Slam poetry. Spoken word. If these terms aren’t familiar to you, let me break it down. Slam poetry emerged as an art form in Chicago in the 1980s, however, poetry has been performed aloud for centuries. Modern-day slam poems are written for the purpose of being performed out loud. In a slam, poets perform their work for an audience and a panel of judges who give scores from 0-10 (10 being highest). Slams vary slightly from place to place, so I’m going to focus on the slam community in Salt Lake City because I am, in no way, qualified to address it on a national or global scale.
I’ve been attending poetry slams in Salt Lake City since my freshman year when a writing teacher introduced me to the craft. I left every slam saying, “Next time, I’m finally going to try it.” I said that for two years before actually following through. I’ve written poetry for years but had never shared it with anyone; I’d never even read it aloud to myself. But for some reason, the SLC poetry community made me feel so comfortable and supported that I got up in front of a cafe full of strangers and opened my heart into the mic.
There are three rounds in a slam, where each poem increases in length by one minute each round. Five random people are selected from the audience to be the judges (AKA giving totally arbitrary and subjective scores to people they don’t know). Depending on the number of people competing, some poets are eliminated each round until the scores in the final round decide the winner and runners-up.
Normally, one is competing for bragging rights and maybe a confidence boost. But the night I competed was different. I decided to compete for the first time in the Women of the World Poetry Slam Qualifier and I had no clue what I was getting into. At the time I decided to compete, I had pages and pages of fragmented poems and lines, but not a single polished piece. I spent the few hours before the slam finalizing and attempting to memorize my work.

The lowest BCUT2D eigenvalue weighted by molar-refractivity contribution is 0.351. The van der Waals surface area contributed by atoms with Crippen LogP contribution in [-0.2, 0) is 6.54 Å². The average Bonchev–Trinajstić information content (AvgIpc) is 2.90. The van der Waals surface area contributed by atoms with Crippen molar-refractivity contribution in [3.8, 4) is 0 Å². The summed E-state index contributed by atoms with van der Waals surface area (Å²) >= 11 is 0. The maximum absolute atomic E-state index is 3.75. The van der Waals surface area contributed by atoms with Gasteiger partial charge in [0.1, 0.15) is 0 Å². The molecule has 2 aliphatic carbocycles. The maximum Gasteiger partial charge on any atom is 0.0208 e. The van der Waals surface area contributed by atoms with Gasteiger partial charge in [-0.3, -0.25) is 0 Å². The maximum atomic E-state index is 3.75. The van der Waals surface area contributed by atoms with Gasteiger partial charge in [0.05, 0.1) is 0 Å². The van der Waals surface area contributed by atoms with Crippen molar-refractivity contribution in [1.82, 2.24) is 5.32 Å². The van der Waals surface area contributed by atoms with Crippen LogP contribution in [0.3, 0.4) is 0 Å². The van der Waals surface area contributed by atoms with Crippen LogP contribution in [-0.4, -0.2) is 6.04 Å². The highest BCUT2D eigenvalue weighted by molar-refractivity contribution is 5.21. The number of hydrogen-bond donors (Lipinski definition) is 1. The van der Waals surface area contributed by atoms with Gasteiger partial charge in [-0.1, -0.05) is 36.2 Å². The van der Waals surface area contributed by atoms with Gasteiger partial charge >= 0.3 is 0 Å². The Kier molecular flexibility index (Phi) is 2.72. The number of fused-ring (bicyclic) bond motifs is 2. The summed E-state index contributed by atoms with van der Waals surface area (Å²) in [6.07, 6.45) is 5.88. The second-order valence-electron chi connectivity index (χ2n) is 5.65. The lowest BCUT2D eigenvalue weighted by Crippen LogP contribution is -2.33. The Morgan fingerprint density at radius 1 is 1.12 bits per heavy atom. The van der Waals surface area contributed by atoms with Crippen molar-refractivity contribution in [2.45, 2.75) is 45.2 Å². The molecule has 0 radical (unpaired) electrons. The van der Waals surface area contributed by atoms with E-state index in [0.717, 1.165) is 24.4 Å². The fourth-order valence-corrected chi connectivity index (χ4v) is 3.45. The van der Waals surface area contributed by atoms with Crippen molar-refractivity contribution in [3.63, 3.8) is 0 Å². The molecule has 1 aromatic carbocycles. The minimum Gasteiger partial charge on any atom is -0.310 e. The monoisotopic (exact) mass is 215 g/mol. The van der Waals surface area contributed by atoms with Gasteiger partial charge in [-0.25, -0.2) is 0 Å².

When I arrived at Watchtower Cafe, where each monthly Sugar Slam is held, I realized how in over my head I really was. It was the biggest turnout I’d ever seen and there were so many seasoned poets competing that I’d looked up to for the past two years. I stood my ground and signed up to compete (although with much lower expectations than I’d started with). I hyperventilated through the open mic and the incredible feature poet, Ashley Finley and then it was finally time for the competition.
Watching the poets before me drove home the fact that this was the perfect moment for me to finally be trying out the mic: a slam dedicated to giving female-identifying people a voice. I can’t think of a more supportive atmosphere to take this massive leap in my life. When it was my turn to perform my first poem, Ode to the Women’s Magazine, I walked to the front of the room, shaking beyond belief but grinning at the calls of encouragement from all over the room (I tried not to look like a total newbie but I think it showed). As soon as I started speaking, all the anxiety disappeared. I got laughs and snaps and so much support, I thought I was going to burst.
The next two rounds flew by and I still can’t believe I made it to all three rounds alongside women in the community that I’ve admired for so long. My first two poems were very much on the sarcastic side but my final piece was more emotional. However, I have never felt so much love pouring from an audience.
To be surrounded by people who can relate to what you’re doing and what you’re going through is such a special thing. Even if you have no interest in performing, I can’t recommend being a part of the SLC poetry community enough. You will hear incredible stories, mind-blowing artwork and wordplay, and you will learn so many things about yourself in the process.